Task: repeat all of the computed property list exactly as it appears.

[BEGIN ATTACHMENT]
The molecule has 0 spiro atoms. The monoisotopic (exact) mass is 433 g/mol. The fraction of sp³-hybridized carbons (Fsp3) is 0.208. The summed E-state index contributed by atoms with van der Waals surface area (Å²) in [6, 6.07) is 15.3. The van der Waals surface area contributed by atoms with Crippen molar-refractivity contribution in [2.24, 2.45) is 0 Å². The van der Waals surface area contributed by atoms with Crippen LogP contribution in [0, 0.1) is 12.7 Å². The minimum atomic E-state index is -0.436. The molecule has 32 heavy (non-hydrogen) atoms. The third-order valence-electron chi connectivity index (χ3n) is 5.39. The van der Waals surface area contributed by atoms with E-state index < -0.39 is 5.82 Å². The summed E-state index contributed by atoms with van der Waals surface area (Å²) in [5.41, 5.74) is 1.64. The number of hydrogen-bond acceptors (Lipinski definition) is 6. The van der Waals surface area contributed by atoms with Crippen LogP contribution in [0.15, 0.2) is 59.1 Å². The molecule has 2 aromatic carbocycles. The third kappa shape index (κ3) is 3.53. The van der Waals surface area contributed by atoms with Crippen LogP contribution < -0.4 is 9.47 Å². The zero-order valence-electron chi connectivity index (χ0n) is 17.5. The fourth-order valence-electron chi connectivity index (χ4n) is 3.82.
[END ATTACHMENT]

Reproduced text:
The molecule has 0 spiro atoms. The monoisotopic (exact) mass is 433 g/mol. The fraction of sp³-hybridized carbons (Fsp3) is 0.208. The summed E-state index contributed by atoms with van der Waals surface area (Å²) in [6, 6.07) is 15.3. The van der Waals surface area contributed by atoms with Crippen molar-refractivity contribution in [2.24, 2.45) is 0 Å². The van der Waals surface area contributed by atoms with Crippen LogP contribution in [0, 0.1) is 12.7 Å². The minimum atomic E-state index is -0.436. The molecule has 32 heavy (non-hydrogen) atoms. The third-order valence-electron chi connectivity index (χ3n) is 5.39. The van der Waals surface area contributed by atoms with E-state index < -0.39 is 5.82 Å². The summed E-state index contributed by atoms with van der Waals surface area (Å²) in [5.41, 5.74) is 1.64. The number of hydrogen-bond acceptors (Lipinski definition) is 6. The van der Waals surface area contributed by atoms with Crippen LogP contribution in [0.15, 0.2) is 59.1 Å². The molecule has 2 aromatic carbocycles. The third kappa shape index (κ3) is 3.53. The van der Waals surface area contributed by atoms with Crippen LogP contribution < -0.4 is 9.47 Å². The zero-order valence-electron chi connectivity index (χ0n) is 17.5. The fourth-order valence-electron chi connectivity index (χ4n) is 3.82.